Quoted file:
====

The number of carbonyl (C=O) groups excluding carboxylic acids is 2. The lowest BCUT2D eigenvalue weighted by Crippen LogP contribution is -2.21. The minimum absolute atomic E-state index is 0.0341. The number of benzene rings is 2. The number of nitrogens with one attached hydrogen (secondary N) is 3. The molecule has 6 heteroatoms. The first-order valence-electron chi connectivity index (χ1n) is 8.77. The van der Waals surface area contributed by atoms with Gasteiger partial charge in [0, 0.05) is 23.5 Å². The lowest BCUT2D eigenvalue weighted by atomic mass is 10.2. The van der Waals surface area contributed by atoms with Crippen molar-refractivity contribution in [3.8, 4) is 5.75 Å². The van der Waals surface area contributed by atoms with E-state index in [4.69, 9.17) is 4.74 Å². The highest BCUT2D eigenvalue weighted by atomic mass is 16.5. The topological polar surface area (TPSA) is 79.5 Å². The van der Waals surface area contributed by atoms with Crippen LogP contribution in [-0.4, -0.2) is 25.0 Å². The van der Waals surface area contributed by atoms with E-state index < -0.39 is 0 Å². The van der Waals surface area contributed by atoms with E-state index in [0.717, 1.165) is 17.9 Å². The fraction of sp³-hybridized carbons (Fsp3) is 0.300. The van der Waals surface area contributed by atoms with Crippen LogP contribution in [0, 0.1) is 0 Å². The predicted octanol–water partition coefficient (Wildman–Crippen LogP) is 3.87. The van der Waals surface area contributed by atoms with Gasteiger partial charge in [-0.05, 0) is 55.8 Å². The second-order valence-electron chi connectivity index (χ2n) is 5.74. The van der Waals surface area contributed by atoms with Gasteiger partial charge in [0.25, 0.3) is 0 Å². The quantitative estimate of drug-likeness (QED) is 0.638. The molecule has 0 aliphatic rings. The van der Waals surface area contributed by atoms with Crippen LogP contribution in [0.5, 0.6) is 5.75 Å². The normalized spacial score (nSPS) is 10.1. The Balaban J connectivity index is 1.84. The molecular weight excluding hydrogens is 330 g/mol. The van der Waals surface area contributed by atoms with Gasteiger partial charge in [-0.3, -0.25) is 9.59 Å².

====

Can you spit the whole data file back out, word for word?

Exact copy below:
The number of carbonyl (C=O) groups excluding carboxylic acids is 2. The lowest BCUT2D eigenvalue weighted by Crippen LogP contribution is -2.21. The minimum absolute atomic E-state index is 0.0341. The number of benzene rings is 2. The number of nitrogens with one attached hydrogen (secondary N) is 3. The molecule has 6 heteroatoms. The first-order valence-electron chi connectivity index (χ1n) is 8.77. The van der Waals surface area contributed by atoms with Gasteiger partial charge in [0, 0.05) is 23.5 Å². The lowest BCUT2D eigenvalue weighted by atomic mass is 10.2. The van der Waals surface area contributed by atoms with Crippen molar-refractivity contribution in [3.8, 4) is 5.75 Å². The van der Waals surface area contributed by atoms with E-state index in [4.69, 9.17) is 4.74 Å². The highest BCUT2D eigenvalue weighted by atomic mass is 16.5. The topological polar surface area (TPSA) is 79.5 Å². The van der Waals surface area contributed by atoms with Crippen LogP contribution in [-0.4, -0.2) is 25.0 Å². The van der Waals surface area contributed by atoms with E-state index < -0.39 is 0 Å². The van der Waals surface area contributed by atoms with E-state index in [0.717, 1.165) is 17.9 Å². The fraction of sp³-hybridized carbons (Fsp3) is 0.300. The van der Waals surface area contributed by atoms with Crippen LogP contribution in [0, 0.1) is 0 Å². The predicted octanol–water partition coefficient (Wildman–Crippen LogP) is 3.87. The van der Waals surface area contributed by atoms with Gasteiger partial charge in [-0.05, 0) is 55.8 Å². The second-order valence-electron chi connectivity index (χ2n) is 5.74. The van der Waals surface area contributed by atoms with Gasteiger partial charge in [0.25, 0.3) is 0 Å². The quantitative estimate of drug-likeness (QED) is 0.638. The molecule has 0 aliphatic rings. The van der Waals surface area contributed by atoms with Crippen LogP contribution in [0.5, 0.6) is 5.75 Å². The normalized spacial score (nSPS) is 10.1. The Balaban J connectivity index is 1.84. The molecular weight excluding hydrogens is 330 g/mol. The van der Waals surface area contributed by atoms with Gasteiger partial charge in [-0.3, -0.25) is 9.59 Å².